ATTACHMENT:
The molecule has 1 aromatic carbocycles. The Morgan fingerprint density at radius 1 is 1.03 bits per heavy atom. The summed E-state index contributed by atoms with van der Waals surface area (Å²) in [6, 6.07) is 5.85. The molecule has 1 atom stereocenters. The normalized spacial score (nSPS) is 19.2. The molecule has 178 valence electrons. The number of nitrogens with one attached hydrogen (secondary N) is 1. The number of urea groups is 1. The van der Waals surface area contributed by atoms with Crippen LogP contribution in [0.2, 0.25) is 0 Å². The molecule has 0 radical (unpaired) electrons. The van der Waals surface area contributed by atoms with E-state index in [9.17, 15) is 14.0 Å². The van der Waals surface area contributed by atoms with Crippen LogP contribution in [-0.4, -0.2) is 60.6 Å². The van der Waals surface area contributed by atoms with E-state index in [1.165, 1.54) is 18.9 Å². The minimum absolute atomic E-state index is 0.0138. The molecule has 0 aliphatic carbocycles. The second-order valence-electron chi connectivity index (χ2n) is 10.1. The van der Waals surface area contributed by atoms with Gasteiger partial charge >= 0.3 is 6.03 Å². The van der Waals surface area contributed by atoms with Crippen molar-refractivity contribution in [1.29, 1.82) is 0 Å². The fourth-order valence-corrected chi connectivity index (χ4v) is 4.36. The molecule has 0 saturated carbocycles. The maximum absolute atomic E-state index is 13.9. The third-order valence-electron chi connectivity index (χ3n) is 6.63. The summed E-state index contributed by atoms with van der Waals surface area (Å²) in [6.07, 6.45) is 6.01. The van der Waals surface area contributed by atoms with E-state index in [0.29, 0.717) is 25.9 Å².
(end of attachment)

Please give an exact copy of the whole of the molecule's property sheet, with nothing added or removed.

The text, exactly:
The molecule has 1 aromatic carbocycles. The Morgan fingerprint density at radius 1 is 1.03 bits per heavy atom. The summed E-state index contributed by atoms with van der Waals surface area (Å²) in [6, 6.07) is 5.85. The molecule has 1 atom stereocenters. The normalized spacial score (nSPS) is 19.2. The molecule has 178 valence electrons. The number of nitrogens with one attached hydrogen (secondary N) is 1. The number of urea groups is 1. The van der Waals surface area contributed by atoms with Crippen LogP contribution in [0.2, 0.25) is 0 Å². The molecule has 0 radical (unpaired) electrons. The van der Waals surface area contributed by atoms with E-state index in [9.17, 15) is 14.0 Å². The van der Waals surface area contributed by atoms with Crippen LogP contribution in [-0.4, -0.2) is 60.6 Å². The van der Waals surface area contributed by atoms with E-state index in [1.165, 1.54) is 18.9 Å². The minimum absolute atomic E-state index is 0.0138. The molecule has 0 aliphatic carbocycles. The second-order valence-electron chi connectivity index (χ2n) is 10.1. The van der Waals surface area contributed by atoms with Gasteiger partial charge >= 0.3 is 6.03 Å². The van der Waals surface area contributed by atoms with Crippen molar-refractivity contribution in [1.29, 1.82) is 0 Å². The fourth-order valence-corrected chi connectivity index (χ4v) is 4.36. The molecule has 0 saturated carbocycles. The maximum absolute atomic E-state index is 13.9. The third-order valence-electron chi connectivity index (χ3n) is 6.63. The summed E-state index contributed by atoms with van der Waals surface area (Å²) in [6.07, 6.45) is 6.01. The van der Waals surface area contributed by atoms with E-state index in [0.29, 0.717) is 25.9 Å².